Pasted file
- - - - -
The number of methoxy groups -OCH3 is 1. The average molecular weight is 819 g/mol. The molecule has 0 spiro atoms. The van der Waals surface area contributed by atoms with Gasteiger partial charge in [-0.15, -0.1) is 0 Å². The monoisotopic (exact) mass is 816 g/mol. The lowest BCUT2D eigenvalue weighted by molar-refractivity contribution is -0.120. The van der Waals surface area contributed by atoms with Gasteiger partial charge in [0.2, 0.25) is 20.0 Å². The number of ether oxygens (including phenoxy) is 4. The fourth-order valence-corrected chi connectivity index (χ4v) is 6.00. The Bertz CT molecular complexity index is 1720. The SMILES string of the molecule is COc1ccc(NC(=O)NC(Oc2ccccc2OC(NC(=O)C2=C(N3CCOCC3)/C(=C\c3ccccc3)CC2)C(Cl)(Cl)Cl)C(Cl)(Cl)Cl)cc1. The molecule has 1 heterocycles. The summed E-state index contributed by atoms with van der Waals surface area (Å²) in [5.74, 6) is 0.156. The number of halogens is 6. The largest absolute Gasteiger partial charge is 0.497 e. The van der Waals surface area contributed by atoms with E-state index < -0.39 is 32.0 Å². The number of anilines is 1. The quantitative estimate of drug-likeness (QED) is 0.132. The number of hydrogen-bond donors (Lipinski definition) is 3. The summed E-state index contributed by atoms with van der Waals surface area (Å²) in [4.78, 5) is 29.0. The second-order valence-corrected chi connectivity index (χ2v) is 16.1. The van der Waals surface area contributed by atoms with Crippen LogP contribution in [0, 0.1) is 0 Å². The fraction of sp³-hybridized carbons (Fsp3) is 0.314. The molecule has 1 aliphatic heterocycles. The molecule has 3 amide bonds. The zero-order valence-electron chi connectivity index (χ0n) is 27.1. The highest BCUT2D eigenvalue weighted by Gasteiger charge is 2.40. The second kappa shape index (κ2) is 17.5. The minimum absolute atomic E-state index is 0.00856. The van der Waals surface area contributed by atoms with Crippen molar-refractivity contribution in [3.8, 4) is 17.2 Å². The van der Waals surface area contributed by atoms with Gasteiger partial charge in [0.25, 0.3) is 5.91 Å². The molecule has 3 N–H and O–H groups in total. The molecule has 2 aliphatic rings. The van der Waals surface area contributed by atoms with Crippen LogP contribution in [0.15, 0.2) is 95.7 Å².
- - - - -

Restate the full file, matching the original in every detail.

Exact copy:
The number of methoxy groups -OCH3 is 1. The average molecular weight is 819 g/mol. The molecule has 0 spiro atoms. The van der Waals surface area contributed by atoms with Gasteiger partial charge in [-0.15, -0.1) is 0 Å². The monoisotopic (exact) mass is 816 g/mol. The lowest BCUT2D eigenvalue weighted by molar-refractivity contribution is -0.120. The van der Waals surface area contributed by atoms with Gasteiger partial charge in [0.2, 0.25) is 20.0 Å². The number of ether oxygens (including phenoxy) is 4. The fourth-order valence-corrected chi connectivity index (χ4v) is 6.00. The Bertz CT molecular complexity index is 1720. The SMILES string of the molecule is COc1ccc(NC(=O)NC(Oc2ccccc2OC(NC(=O)C2=C(N3CCOCC3)/C(=C\c3ccccc3)CC2)C(Cl)(Cl)Cl)C(Cl)(Cl)Cl)cc1. The molecule has 1 heterocycles. The summed E-state index contributed by atoms with van der Waals surface area (Å²) in [5.74, 6) is 0.156. The number of halogens is 6. The largest absolute Gasteiger partial charge is 0.497 e. The van der Waals surface area contributed by atoms with E-state index < -0.39 is 32.0 Å². The number of anilines is 1. The quantitative estimate of drug-likeness (QED) is 0.132. The number of hydrogen-bond donors (Lipinski definition) is 3. The summed E-state index contributed by atoms with van der Waals surface area (Å²) in [4.78, 5) is 29.0. The second-order valence-corrected chi connectivity index (χ2v) is 16.1. The van der Waals surface area contributed by atoms with Crippen LogP contribution in [0, 0.1) is 0 Å². The fraction of sp³-hybridized carbons (Fsp3) is 0.314. The molecule has 1 aliphatic heterocycles. The molecule has 3 amide bonds. The zero-order valence-electron chi connectivity index (χ0n) is 27.1. The highest BCUT2D eigenvalue weighted by Gasteiger charge is 2.40. The second kappa shape index (κ2) is 17.5. The minimum absolute atomic E-state index is 0.00856. The van der Waals surface area contributed by atoms with Crippen molar-refractivity contribution in [3.8, 4) is 17.2 Å². The van der Waals surface area contributed by atoms with Gasteiger partial charge in [0.25, 0.3) is 5.91 Å². The molecule has 3 N–H and O–H groups in total. The molecule has 2 aliphatic rings. The van der Waals surface area contributed by atoms with Crippen LogP contribution in [0.15, 0.2) is 95.7 Å².